ENTRIES TAGGED "history"

pushState to the future: progressive enhancement using HTML5 pushState at Twitter

Fluent is O’Reilly’s conference dedicated to the Web Platform and all that entails, with a focus on JavaScript and HTML5. In 2013, over 1000 attendees and speakers like Brendan Eich, the creator of JavaScript and CTO of Mozilla, Paul Irish of Google, and CSS guru Lea Verou came together to learn, share, and network.

One speaker at Fluent 2013 whose talk was particularly well received was Todd Kloots of Twitter who spoke about HTML5′s pushState API and demonstrated how it was used in Twitter’s Web-based interface.

Some key parts of Todd’s talk include:

  • The opportunity Twitter saw in pushState [at 01:45]
  • What you had to do with dynamic URLs before pushState [at 02:46]
  • A summary of the pushState API [at 06:10]
  • Gotchas and browser support [at 07:58]
  • How pushState sped up navigation on Twitter.com without re-architecting [at 12:15]
  • What Twitter had to do server-side to make progressive enhancement work [at 19:11]
  • Final thoughts [at 31:37]
  • Q&A [at 32:15]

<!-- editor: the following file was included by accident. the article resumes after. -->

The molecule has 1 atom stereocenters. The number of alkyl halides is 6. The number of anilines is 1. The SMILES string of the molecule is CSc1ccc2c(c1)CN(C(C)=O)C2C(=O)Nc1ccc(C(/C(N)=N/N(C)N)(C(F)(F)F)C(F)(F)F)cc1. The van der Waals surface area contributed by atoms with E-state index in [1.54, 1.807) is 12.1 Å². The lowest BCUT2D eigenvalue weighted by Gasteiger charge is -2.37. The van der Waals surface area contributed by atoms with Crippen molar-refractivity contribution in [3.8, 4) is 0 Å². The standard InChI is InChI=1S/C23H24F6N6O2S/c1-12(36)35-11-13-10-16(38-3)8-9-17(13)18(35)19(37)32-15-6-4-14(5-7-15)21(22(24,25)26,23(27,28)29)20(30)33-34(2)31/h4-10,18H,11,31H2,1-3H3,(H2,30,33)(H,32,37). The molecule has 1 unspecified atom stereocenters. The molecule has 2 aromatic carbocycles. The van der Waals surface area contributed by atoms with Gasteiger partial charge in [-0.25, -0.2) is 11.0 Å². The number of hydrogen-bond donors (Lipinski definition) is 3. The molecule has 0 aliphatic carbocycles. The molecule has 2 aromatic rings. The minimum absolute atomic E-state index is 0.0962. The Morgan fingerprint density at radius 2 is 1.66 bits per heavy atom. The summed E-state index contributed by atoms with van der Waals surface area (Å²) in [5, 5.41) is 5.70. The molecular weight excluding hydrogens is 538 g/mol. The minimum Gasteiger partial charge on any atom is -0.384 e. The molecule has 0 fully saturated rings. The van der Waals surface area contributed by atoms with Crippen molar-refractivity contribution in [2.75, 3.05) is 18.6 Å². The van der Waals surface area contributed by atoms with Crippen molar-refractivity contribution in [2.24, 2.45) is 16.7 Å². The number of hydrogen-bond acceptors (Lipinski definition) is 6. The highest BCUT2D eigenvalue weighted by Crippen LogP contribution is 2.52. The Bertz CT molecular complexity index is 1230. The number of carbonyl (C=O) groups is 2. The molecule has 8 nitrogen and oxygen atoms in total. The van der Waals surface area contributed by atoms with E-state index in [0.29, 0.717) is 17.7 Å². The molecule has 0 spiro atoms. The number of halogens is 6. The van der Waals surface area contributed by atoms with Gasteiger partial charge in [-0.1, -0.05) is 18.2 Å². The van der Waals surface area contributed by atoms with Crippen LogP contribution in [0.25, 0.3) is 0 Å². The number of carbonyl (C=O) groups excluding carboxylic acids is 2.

Read more…

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Four short links: 13 August 2009

Four short links: 13 August 2009

  1. Under the Hood of App Inventor for Android — regular readers know I’m a big fan of visual programming language Scratch, and apparently Google are too. They’ve got twelve university classes testing App Inventor for Android, a visual connect-the-bits programming environment for Android. University classes probably because one of the co-creators is Hal Abelson, coauthor of the definitive programming textbook. Also found online: the PR-type announcement, a Professor using it, and @AppInv (nothing juicy on Twitter–it looks like might be a channel for tech support for the students). (via Hacker News)
  2. Google Web Optimizer Case Study (Four Hour Work Week) — GWO manages A/B tests for you, with a lot of statistical analysis. It’s a fascinating read to see how these should be done. Every equation may halve the readership of a book, but every table of numbers and relevancy analysis doubles the value of a post like this. (via Hacker News)
  3. Opening Up The BBC’s Natural History Archive — the BBC are releasing programme segments and a whole lot of metadata around their programming. Audio and video segmented, tagged with DBpedia terms, and aggregated into a URI structure based on natural history concepts: species, habitats, adaptations, etc. Gorgeous!
  4. Yahoo! Term Extraction API to CloseInternally, both services
    share a backend data source that is closing down, so the publicly-facing YDN
    services will be closing as well.
    I think it’s the most significant casualty of Y! outsourcing search to MSFT, as this API was used by a lot of projects. (via Simon Willison)
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